Intraseasonal Descriptors and Extremes in South African rainfall. Part I: Summer Climatology and Statistical Characteristics

Asmat Ullah, Benjamin Pohl, Julien Pergaud, Bastien Dieppois, Mathieu Rouault

Research output: Contribution to journalArticlepeer-review

Abstract

Rainfall extremes are of major and increasing importance in semi-arid countries and their variability has strong implications for water resource and climate impacts on the local societies and environment. Here, we examine intraseasonal descriptors (ISDs) and wet extremes in austral summer rainfall (November−February) over South Africa (SA). Using daily observations from 225 rain gauges and ERA5 reanalysis between 1979 and 2015, we propose a novel typology of wet extreme events based on their spatial fraction, thus differentiating large- and small-scale extremes. Long-term variability of both types of extreme rainfall events is then extensively discussed in the context of ISDs. The results demonstrate that using 7% of spatial fraction simultaneously exceeding the local threshold of the 90th percentile produces remarkable results in characterizing rainfall extremes into large- and small-scale extremes. Austral summer total rainfall is found to be primarily shaped by large-scale extremes which constitute more than half of the rainfall amount under observation, and nearly half in ERA5. Observation (ERA5) shows an average of 8±5 (20±7) days per season associated with large-scale extremes, which are comprised in 5±3 (10±3) spells with an average persistence of at least 2 days. Overall, we find a strong dependence of total rainfall on the number of wet days and wet spells that are associated with large-scale extremes. We also find that large- and small-scale extremes are well-organized and spatially coherent in nature yet extreme conditions during small-scale events are found sporadic over the region, contrasting with large-scale events for which extreme conditions are found over a larger and coherent region.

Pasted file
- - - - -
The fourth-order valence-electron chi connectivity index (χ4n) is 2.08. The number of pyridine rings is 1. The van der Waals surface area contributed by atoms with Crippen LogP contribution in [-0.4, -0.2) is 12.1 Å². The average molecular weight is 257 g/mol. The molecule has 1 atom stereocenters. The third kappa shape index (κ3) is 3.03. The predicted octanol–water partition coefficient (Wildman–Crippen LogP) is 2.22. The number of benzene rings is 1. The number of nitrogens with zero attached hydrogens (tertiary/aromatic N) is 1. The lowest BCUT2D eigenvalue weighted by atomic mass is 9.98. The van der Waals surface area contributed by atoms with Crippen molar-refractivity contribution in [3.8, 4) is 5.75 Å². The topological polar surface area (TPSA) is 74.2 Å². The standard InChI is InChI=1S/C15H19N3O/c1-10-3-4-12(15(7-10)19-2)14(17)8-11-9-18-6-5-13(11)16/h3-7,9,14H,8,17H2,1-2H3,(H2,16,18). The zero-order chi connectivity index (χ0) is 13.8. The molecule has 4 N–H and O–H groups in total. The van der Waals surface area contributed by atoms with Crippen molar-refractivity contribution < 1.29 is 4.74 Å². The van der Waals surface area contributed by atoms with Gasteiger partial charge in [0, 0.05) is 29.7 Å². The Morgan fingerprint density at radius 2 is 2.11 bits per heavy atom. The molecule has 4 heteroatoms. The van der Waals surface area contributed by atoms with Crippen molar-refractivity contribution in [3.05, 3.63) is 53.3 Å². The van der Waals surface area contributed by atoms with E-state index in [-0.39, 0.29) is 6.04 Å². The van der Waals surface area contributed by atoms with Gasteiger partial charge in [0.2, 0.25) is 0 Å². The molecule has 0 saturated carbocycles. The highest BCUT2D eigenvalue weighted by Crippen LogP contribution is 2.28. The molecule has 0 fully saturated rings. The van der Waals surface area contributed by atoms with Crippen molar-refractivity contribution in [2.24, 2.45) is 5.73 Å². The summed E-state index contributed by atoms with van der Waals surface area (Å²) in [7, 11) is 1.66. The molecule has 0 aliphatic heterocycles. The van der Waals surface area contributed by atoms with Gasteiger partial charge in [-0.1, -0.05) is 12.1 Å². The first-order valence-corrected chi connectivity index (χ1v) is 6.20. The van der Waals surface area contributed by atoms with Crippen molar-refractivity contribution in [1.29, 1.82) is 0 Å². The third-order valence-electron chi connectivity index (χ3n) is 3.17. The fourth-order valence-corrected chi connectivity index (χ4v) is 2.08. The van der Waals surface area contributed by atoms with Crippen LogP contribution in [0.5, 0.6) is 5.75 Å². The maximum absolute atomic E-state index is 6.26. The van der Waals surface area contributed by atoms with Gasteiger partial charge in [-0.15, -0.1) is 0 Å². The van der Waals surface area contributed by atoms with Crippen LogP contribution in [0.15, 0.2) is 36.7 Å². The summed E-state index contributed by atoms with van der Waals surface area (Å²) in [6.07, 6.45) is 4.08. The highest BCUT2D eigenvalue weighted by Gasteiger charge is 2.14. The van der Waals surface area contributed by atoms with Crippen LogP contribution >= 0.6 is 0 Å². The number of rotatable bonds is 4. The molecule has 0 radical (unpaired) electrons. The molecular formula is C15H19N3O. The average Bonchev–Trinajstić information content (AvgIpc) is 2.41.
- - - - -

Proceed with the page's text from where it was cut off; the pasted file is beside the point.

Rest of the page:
Original languageEnglish
Pages (from-to)(In-press)
JournalInternational Journal of Climatology
Volume(In-press)
Early online date6 Dec 2021
Publication statusE-pub ahead of print - 6 Dec 2021

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